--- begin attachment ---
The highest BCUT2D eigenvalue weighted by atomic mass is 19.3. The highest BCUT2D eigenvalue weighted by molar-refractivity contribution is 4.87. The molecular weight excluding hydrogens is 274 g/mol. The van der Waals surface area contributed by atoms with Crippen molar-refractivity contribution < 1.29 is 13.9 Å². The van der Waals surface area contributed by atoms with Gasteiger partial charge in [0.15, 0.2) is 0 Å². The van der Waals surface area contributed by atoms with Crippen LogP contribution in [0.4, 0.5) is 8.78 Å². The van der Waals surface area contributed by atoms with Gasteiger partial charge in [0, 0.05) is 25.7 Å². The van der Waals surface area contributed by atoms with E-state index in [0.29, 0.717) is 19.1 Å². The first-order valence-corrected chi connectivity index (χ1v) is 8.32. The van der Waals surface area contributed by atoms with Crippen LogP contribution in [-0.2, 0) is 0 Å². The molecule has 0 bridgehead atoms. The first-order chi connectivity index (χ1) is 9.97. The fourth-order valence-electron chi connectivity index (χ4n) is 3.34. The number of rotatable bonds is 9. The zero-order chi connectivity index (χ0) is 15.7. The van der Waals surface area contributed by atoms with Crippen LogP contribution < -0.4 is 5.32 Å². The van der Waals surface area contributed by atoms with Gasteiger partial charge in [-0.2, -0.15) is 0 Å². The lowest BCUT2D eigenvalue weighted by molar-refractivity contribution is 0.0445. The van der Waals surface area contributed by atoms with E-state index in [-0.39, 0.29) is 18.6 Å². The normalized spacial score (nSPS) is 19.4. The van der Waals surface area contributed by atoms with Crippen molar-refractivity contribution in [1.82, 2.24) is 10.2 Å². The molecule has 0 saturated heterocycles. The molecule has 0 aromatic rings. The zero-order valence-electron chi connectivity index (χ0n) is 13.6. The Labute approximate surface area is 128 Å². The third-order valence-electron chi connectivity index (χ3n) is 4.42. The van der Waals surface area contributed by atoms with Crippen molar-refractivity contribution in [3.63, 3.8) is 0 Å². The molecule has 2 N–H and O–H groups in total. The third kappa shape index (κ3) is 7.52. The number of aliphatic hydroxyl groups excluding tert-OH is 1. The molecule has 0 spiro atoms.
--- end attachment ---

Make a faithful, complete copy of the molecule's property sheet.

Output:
The highest BCUT2D eigenvalue weighted by atomic mass is 19.3. The highest BCUT2D eigenvalue weighted by molar-refractivity contribution is 4.87. The molecular weight excluding hydrogens is 274 g/mol. The van der Waals surface area contributed by atoms with Crippen molar-refractivity contribution < 1.29 is 13.9 Å². The van der Waals surface area contributed by atoms with Gasteiger partial charge in [0.15, 0.2) is 0 Å². The van der Waals surface area contributed by atoms with Crippen LogP contribution in [0.4, 0.5) is 8.78 Å². The van der Waals surface area contributed by atoms with Gasteiger partial charge in [0, 0.05) is 25.7 Å². The van der Waals surface area contributed by atoms with E-state index in [0.29, 0.717) is 19.1 Å². The first-order valence-corrected chi connectivity index (χ1v) is 8.32. The van der Waals surface area contributed by atoms with Crippen LogP contribution in [-0.2, 0) is 0 Å². The molecule has 0 bridgehead atoms. The first-order chi connectivity index (χ1) is 9.97. The fourth-order valence-electron chi connectivity index (χ4n) is 3.34. The number of rotatable bonds is 9. The zero-order chi connectivity index (χ0) is 15.7. The van der Waals surface area contributed by atoms with Crippen LogP contribution < -0.4 is 5.32 Å². The van der Waals surface area contributed by atoms with Gasteiger partial charge in [-0.2, -0.15) is 0 Å². The lowest BCUT2D eigenvalue weighted by molar-refractivity contribution is 0.0445. The van der Waals surface area contributed by atoms with E-state index in [-0.39, 0.29) is 18.6 Å². The normalized spacial score (nSPS) is 19.4. The van der Waals surface area contributed by atoms with Crippen molar-refractivity contribution in [1.82, 2.24) is 10.2 Å². The molecule has 0 saturated heterocycles. The molecule has 0 aromatic rings. The zero-order valence-electron chi connectivity index (χ0n) is 13.6. The Labute approximate surface area is 128 Å². The third-order valence-electron chi connectivity index (χ3n) is 4.42. The van der Waals surface area contributed by atoms with Crippen molar-refractivity contribution in [3.63, 3.8) is 0 Å². The molecule has 2 N–H and O–H groups in total. The third kappa shape index (κ3) is 7.52. The number of aliphatic hydroxyl groups excluding tert-OH is 1. The molecule has 0 spiro atoms.